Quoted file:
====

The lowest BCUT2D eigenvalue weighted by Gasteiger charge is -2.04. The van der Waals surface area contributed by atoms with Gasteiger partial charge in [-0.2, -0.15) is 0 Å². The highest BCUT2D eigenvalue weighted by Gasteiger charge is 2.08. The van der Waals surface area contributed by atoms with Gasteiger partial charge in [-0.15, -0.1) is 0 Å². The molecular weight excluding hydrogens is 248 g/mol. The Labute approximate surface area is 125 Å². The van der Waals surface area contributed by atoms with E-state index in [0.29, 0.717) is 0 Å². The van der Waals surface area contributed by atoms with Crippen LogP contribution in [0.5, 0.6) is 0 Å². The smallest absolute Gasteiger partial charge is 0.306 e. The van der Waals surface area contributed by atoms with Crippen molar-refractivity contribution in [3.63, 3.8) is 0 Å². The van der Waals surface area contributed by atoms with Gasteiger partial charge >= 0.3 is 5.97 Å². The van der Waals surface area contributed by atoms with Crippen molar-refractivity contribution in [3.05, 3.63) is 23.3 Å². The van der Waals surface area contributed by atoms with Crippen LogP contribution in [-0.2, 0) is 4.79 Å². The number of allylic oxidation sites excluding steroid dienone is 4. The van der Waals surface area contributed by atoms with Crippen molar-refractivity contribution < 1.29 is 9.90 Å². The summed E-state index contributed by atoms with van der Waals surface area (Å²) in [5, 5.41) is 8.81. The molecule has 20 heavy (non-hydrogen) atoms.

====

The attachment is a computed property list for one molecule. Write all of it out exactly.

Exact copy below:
The lowest BCUT2D eigenvalue weighted by Gasteiger charge is -2.04. The van der Waals surface area contributed by atoms with Gasteiger partial charge in [-0.2, -0.15) is 0 Å². The highest BCUT2D eigenvalue weighted by Gasteiger charge is 2.08. The van der Waals surface area contributed by atoms with Gasteiger partial charge in [-0.15, -0.1) is 0 Å². The molecular weight excluding hydrogens is 248 g/mol. The Labute approximate surface area is 125 Å². The van der Waals surface area contributed by atoms with E-state index in [0.29, 0.717) is 0 Å². The van der Waals surface area contributed by atoms with Crippen LogP contribution in [0.5, 0.6) is 0 Å². The smallest absolute Gasteiger partial charge is 0.306 e. The van der Waals surface area contributed by atoms with Crippen molar-refractivity contribution in [3.63, 3.8) is 0 Å². The van der Waals surface area contributed by atoms with Gasteiger partial charge >= 0.3 is 5.97 Å². The van der Waals surface area contributed by atoms with Crippen molar-refractivity contribution in [3.05, 3.63) is 23.3 Å². The van der Waals surface area contributed by atoms with Crippen LogP contribution in [-0.2, 0) is 4.79 Å². The number of allylic oxidation sites excluding steroid dienone is 4. The van der Waals surface area contributed by atoms with Crippen molar-refractivity contribution < 1.29 is 9.90 Å². The summed E-state index contributed by atoms with van der Waals surface area (Å²) in [5, 5.41) is 8.81. The molecule has 20 heavy (non-hydrogen) atoms.